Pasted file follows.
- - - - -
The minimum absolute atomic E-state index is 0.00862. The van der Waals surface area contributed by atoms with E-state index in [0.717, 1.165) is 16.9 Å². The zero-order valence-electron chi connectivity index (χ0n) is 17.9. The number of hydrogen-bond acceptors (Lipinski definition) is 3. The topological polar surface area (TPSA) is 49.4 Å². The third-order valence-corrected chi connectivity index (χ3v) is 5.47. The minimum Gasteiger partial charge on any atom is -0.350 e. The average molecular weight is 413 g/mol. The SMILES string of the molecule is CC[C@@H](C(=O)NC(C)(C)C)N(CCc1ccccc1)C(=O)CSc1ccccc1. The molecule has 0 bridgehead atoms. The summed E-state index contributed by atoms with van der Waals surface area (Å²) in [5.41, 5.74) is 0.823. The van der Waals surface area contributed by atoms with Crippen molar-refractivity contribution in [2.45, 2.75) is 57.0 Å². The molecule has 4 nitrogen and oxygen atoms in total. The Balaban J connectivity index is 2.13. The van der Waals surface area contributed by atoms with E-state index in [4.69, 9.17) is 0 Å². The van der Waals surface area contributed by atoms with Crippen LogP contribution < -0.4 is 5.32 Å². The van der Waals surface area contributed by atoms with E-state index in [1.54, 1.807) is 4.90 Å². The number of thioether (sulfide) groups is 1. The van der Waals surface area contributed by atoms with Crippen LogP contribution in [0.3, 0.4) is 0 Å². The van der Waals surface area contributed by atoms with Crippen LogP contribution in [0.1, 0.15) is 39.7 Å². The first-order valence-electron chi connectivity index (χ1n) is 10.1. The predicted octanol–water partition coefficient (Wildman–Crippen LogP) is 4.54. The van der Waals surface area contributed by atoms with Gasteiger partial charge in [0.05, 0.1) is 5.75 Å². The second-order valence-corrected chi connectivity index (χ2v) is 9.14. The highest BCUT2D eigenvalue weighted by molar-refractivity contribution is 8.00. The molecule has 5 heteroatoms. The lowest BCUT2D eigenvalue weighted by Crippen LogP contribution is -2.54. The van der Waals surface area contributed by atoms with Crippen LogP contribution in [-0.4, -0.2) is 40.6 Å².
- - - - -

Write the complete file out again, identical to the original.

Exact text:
The minimum absolute atomic E-state index is 0.00862. The van der Waals surface area contributed by atoms with E-state index in [0.717, 1.165) is 16.9 Å². The zero-order valence-electron chi connectivity index (χ0n) is 17.9. The number of hydrogen-bond acceptors (Lipinski definition) is 3. The topological polar surface area (TPSA) is 49.4 Å². The third-order valence-corrected chi connectivity index (χ3v) is 5.47. The minimum Gasteiger partial charge on any atom is -0.350 e. The average molecular weight is 413 g/mol. The SMILES string of the molecule is CC[C@@H](C(=O)NC(C)(C)C)N(CCc1ccccc1)C(=O)CSc1ccccc1. The molecule has 0 bridgehead atoms. The summed E-state index contributed by atoms with van der Waals surface area (Å²) in [5.41, 5.74) is 0.823. The van der Waals surface area contributed by atoms with Crippen molar-refractivity contribution in [2.45, 2.75) is 57.0 Å². The molecule has 4 nitrogen and oxygen atoms in total. The Balaban J connectivity index is 2.13. The van der Waals surface area contributed by atoms with E-state index in [4.69, 9.17) is 0 Å². The van der Waals surface area contributed by atoms with Crippen LogP contribution < -0.4 is 5.32 Å². The van der Waals surface area contributed by atoms with E-state index in [1.54, 1.807) is 4.90 Å². The number of thioether (sulfide) groups is 1. The van der Waals surface area contributed by atoms with Crippen LogP contribution in [0.3, 0.4) is 0 Å². The van der Waals surface area contributed by atoms with Crippen LogP contribution in [0.1, 0.15) is 39.7 Å². The first-order valence-electron chi connectivity index (χ1n) is 10.1. The predicted octanol–water partition coefficient (Wildman–Crippen LogP) is 4.54. The van der Waals surface area contributed by atoms with Gasteiger partial charge in [0.05, 0.1) is 5.75 Å². The second-order valence-corrected chi connectivity index (χ2v) is 9.14. The highest BCUT2D eigenvalue weighted by molar-refractivity contribution is 8.00. The molecule has 5 heteroatoms. The lowest BCUT2D eigenvalue weighted by Crippen LogP contribution is -2.54. The van der Waals surface area contributed by atoms with Crippen LogP contribution in [-0.4, -0.2) is 40.6 Å².